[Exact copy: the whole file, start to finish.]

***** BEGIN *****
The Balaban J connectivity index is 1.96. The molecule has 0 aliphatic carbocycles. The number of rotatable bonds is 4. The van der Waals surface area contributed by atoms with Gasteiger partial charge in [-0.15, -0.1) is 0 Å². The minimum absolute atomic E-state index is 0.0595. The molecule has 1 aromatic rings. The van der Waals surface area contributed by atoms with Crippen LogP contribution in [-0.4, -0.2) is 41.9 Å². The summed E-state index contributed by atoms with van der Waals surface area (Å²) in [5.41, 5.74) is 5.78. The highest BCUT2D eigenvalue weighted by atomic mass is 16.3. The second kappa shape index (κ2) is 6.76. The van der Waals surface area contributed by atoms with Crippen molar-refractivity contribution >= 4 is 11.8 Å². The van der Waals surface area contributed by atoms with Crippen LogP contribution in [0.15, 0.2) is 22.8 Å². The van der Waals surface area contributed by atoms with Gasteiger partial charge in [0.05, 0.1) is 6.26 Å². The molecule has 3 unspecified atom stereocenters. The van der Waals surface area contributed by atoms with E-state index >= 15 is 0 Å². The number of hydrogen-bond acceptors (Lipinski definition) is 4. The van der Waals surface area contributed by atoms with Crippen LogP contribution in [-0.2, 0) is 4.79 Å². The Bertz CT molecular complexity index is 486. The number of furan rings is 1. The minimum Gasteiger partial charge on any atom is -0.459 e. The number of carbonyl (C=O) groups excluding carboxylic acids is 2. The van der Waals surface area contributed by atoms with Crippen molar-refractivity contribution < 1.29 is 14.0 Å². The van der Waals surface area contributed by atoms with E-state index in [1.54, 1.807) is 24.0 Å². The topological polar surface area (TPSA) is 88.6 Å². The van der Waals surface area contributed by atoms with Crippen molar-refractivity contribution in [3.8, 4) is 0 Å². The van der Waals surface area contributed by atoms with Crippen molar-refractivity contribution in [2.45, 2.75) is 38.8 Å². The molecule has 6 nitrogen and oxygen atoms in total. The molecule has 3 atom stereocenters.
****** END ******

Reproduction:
The Balaban J connectivity index is 1.96. The molecule has 0 aliphatic carbocycles. The number of rotatable bonds is 4. The van der Waals surface area contributed by atoms with Gasteiger partial charge in [-0.15, -0.1) is 0 Å². The minimum absolute atomic E-state index is 0.0595. The molecule has 1 aromatic rings. The van der Waals surface area contributed by atoms with Crippen LogP contribution in [-0.4, -0.2) is 41.9 Å². The summed E-state index contributed by atoms with van der Waals surface area (Å²) in [5.41, 5.74) is 5.78. The highest BCUT2D eigenvalue weighted by atomic mass is 16.3. The second kappa shape index (κ2) is 6.76. The van der Waals surface area contributed by atoms with Crippen molar-refractivity contribution >= 4 is 11.8 Å². The van der Waals surface area contributed by atoms with Crippen LogP contribution in [0.15, 0.2) is 22.8 Å². The van der Waals surface area contributed by atoms with Gasteiger partial charge in [0.05, 0.1) is 6.26 Å². The molecule has 3 unspecified atom stereocenters. The van der Waals surface area contributed by atoms with E-state index >= 15 is 0 Å². The number of hydrogen-bond acceptors (Lipinski definition) is 4. The van der Waals surface area contributed by atoms with Crippen LogP contribution in [-0.2, 0) is 4.79 Å². The Bertz CT molecular complexity index is 486. The number of furan rings is 1. The minimum Gasteiger partial charge on any atom is -0.459 e. The number of carbonyl (C=O) groups excluding carboxylic acids is 2. The van der Waals surface area contributed by atoms with Crippen molar-refractivity contribution < 1.29 is 14.0 Å². The van der Waals surface area contributed by atoms with E-state index in [1.54, 1.807) is 24.0 Å². The topological polar surface area (TPSA) is 88.6 Å². The van der Waals surface area contributed by atoms with Crippen molar-refractivity contribution in [3.8, 4) is 0 Å². The van der Waals surface area contributed by atoms with Crippen molar-refractivity contribution in [2.45, 2.75) is 38.8 Å². The molecule has 6 nitrogen and oxygen atoms in total. The molecule has 3 atom stereocenters.